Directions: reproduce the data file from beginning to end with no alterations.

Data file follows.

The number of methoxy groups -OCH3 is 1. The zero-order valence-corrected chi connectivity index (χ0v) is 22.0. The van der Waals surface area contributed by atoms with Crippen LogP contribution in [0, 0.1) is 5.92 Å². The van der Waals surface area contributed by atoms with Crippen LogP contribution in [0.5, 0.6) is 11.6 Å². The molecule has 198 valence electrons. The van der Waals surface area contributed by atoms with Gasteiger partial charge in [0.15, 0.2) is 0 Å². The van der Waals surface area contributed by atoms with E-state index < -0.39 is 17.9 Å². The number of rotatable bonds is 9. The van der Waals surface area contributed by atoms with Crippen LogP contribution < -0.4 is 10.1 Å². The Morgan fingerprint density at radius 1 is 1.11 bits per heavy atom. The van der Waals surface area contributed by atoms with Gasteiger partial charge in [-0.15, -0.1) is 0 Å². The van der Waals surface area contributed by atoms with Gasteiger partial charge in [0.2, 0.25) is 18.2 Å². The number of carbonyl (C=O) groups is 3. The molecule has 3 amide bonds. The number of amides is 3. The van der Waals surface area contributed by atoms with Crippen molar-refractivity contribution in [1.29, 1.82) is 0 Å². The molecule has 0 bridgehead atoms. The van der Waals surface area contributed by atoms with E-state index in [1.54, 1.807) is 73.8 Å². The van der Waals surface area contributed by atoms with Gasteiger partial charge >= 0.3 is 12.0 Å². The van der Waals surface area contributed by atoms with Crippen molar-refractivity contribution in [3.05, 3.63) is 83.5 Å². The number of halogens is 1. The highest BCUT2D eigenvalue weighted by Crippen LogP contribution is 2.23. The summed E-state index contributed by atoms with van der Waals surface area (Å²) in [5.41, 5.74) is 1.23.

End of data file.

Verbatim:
The number of methoxy groups -OCH3 is 1. The zero-order valence-corrected chi connectivity index (χ0v) is 22.0. The van der Waals surface area contributed by atoms with Crippen LogP contribution in [0, 0.1) is 5.92 Å². The van der Waals surface area contributed by atoms with Crippen LogP contribution in [0.5, 0.6) is 11.6 Å². The molecule has 198 valence electrons. The van der Waals surface area contributed by atoms with Gasteiger partial charge in [0.15, 0.2) is 0 Å². The van der Waals surface area contributed by atoms with E-state index < -0.39 is 17.9 Å². The number of rotatable bonds is 9. The van der Waals surface area contributed by atoms with Crippen LogP contribution < -0.4 is 10.1 Å². The Morgan fingerprint density at radius 1 is 1.11 bits per heavy atom. The van der Waals surface area contributed by atoms with Gasteiger partial charge in [-0.15, -0.1) is 0 Å². The van der Waals surface area contributed by atoms with Gasteiger partial charge in [0.2, 0.25) is 18.2 Å². The number of carbonyl (C=O) groups is 3. The molecule has 3 amide bonds. The number of amides is 3. The van der Waals surface area contributed by atoms with Crippen molar-refractivity contribution in [1.29, 1.82) is 0 Å². The molecule has 0 bridgehead atoms. The van der Waals surface area contributed by atoms with E-state index in [1.54, 1.807) is 73.8 Å². The van der Waals surface area contributed by atoms with Gasteiger partial charge >= 0.3 is 12.0 Å². The van der Waals surface area contributed by atoms with Crippen molar-refractivity contribution in [3.05, 3.63) is 83.5 Å². The number of halogens is 1. The highest BCUT2D eigenvalue weighted by Crippen LogP contribution is 2.23. The summed E-state index contributed by atoms with van der Waals surface area (Å²) in [5.41, 5.74) is 1.23.